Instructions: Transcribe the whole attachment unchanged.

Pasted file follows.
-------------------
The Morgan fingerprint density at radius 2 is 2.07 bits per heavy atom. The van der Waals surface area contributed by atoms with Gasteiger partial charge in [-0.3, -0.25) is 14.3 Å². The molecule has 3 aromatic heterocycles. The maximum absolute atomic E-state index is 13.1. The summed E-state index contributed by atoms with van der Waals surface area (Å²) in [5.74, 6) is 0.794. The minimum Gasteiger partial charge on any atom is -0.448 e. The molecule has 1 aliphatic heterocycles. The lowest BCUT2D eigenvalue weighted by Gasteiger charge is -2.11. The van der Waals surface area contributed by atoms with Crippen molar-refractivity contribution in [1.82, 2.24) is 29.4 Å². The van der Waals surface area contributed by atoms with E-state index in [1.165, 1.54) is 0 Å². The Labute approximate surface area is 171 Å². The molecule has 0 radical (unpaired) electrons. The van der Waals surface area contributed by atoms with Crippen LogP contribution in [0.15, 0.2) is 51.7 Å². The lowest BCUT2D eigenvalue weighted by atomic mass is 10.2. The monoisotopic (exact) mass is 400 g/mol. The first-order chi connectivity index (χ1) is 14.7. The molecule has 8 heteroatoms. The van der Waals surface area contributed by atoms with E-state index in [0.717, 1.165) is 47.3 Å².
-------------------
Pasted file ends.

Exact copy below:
The Morgan fingerprint density at radius 2 is 2.07 bits per heavy atom. The van der Waals surface area contributed by atoms with Gasteiger partial charge in [-0.3, -0.25) is 14.3 Å². The molecule has 3 aromatic heterocycles. The maximum absolute atomic E-state index is 13.1. The summed E-state index contributed by atoms with van der Waals surface area (Å²) in [5.74, 6) is 0.794. The minimum Gasteiger partial charge on any atom is -0.448 e. The molecule has 1 aliphatic heterocycles. The lowest BCUT2D eigenvalue weighted by Gasteiger charge is -2.11. The van der Waals surface area contributed by atoms with Crippen molar-refractivity contribution in [1.82, 2.24) is 29.4 Å². The van der Waals surface area contributed by atoms with E-state index in [1.165, 1.54) is 0 Å². The Labute approximate surface area is 171 Å². The molecule has 0 radical (unpaired) electrons. The van der Waals surface area contributed by atoms with Crippen LogP contribution in [0.15, 0.2) is 51.7 Å². The lowest BCUT2D eigenvalue weighted by atomic mass is 10.2. The monoisotopic (exact) mass is 400 g/mol. The first-order chi connectivity index (χ1) is 14.7. The molecule has 8 heteroatoms. The van der Waals surface area contributed by atoms with E-state index in [0.717, 1.165) is 47.3 Å².